While repetitive movements and stimming behaviors, for example, typically help to self soothe and are an effective way to self-regulate, it’s important that stimming does not become self-injurious.
If stimming becomes dangerous or it seems the individual may be at risk of hurting themselves or others, it’s vital to ensure the environment is safe, by clearing space and giving the individual space but remaining close by to reassure and comfort afterwards. Not every neurodiverse individual will stim at all or in the same way, so it’s important to act as a safe space for the individual to ensure they can express themselves.
These differences in experiences, behaviors and thinking patterns
, mean that neurodiverse individuals may want to request different accommodations and support to help them to thrive in everyday life, particularly in study or work environments. These are typically called reasonable adjustments.
Examples of reasonable adjustments
A reasonable adjustment is a change that helps a person with additional needs to work better and feel more secure and supported within an environment. These adjustments may not be costly, and it’s important to keep in mind that what one neurodiverse individual may find helpful, others may not, so reasonable adjustments should be tailored to the individual.
Some examples of common reasonable adjustments
- Altering the light levels and temperature of a room
- Options for different working patterns (for example a hybrid working model, keeping blocks of time free of meetings and interruptions to concentrate on a piece of work, or changes to regular working patterns).
- Access to equipment like noise-cancelling headphones or quiet keyboards.
- Clear and explicit instructions, expectations or deadlines, or communication in a particular form (eg, written down vs verbally) that is more accessible for the individual.
These changes can be quickly made by anyone to any setting to make it accessible and comfortable for all.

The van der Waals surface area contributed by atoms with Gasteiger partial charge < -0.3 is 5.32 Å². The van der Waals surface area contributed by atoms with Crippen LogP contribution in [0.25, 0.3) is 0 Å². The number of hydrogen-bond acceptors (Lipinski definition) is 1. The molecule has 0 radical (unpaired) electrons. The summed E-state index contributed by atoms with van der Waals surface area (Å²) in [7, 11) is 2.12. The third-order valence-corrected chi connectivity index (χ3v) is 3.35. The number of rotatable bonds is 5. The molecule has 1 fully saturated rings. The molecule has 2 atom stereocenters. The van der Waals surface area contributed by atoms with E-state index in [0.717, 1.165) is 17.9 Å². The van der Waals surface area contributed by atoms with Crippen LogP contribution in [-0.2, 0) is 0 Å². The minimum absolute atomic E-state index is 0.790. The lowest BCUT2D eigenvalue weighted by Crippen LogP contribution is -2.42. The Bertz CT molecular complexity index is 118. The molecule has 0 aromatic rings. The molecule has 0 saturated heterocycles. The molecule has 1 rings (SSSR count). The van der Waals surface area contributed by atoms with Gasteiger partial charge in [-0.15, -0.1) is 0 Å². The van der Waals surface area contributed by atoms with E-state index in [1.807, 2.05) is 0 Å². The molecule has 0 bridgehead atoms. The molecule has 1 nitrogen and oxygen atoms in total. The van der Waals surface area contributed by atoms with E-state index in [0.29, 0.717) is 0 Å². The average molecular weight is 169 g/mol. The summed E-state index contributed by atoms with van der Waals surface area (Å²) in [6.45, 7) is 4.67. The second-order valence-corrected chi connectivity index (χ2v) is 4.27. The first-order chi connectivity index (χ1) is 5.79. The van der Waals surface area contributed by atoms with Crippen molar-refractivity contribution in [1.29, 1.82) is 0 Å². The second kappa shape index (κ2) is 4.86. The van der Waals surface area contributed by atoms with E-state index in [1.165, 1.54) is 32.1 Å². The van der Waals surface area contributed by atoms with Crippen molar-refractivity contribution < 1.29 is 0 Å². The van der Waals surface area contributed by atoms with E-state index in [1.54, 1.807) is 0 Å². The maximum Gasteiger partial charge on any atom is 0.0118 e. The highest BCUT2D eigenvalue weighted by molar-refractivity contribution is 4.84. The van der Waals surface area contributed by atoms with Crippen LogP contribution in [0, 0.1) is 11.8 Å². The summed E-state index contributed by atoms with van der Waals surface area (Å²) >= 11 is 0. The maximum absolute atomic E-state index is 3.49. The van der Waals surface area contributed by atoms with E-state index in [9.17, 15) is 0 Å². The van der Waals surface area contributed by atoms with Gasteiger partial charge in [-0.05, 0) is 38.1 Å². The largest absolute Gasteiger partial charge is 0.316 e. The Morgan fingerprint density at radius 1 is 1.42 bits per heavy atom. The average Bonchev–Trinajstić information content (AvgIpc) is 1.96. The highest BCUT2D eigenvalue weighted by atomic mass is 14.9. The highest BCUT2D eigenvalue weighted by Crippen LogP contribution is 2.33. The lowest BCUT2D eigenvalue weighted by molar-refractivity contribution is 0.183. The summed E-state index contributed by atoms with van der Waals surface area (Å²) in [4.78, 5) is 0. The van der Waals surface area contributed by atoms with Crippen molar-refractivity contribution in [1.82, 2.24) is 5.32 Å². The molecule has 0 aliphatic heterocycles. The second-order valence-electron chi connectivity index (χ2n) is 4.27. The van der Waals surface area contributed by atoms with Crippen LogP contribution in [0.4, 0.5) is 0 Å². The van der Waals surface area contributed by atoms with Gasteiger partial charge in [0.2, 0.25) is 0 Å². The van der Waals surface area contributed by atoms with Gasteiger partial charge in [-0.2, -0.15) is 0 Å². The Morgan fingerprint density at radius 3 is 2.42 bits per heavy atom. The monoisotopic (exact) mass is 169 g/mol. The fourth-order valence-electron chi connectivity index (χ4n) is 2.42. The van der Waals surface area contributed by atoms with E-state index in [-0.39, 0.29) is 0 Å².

Think you may be Neurodiverse? Where can you learn more?
There are lots of avenues to gain support when you think you may be neurodiverse whether that be medical support and/or gaining a diagnosis, or more of a mental health and emotional management route through mental health professionals, there is lots of different types of support available.
Here are some links to sources that outline the process of diagnosis, with details on what to expect and to bring with you. These can be helpful places to begin when looking into a diagnosis or access to support.
How to get diagnosed as autistic – NHS (www.nhs.uk)
Attention deficit hyperactivity disorder (ADHD) – Diagnosis – NHS (www.nhs.uk)
What sort of tests for different kinds of neurodiversity are out there?
Think you’re neurodivergent? The pros and cons of getting a diagnosis – CampusWell
How can you support the neurodiverse people around you?
Every person with neurodivergences will have unique needs and experiences, so it is important not to make generalisations about what support or guidance they may need. Some may not want or need any extra support or accommodations at all, but understanding a bit more about neurodiversity can still help you be a better friend, ally and colleague. Here are some sources that can provide general guidance about the support that a peer or family member may ask for.
13 Productive Ways to Support Neurodivergent Employees (forbes.com)
What is neurodiversity, how do we celebrate it, and what does neurodivergent mean? – BBC Newsround
Further reading on autism and ADHD:
Stimming: Why It Happens and How to Manage It (healthline.com)
Why women may wait decades for an ADHD diagnosis – BBC News
Women with autism & ADHD aren’t diagnosed until adulthood – Durham University
Autistic women and girls (autism.org.uk)
By Amber Tydeman, SGO Projects Officer #livingwell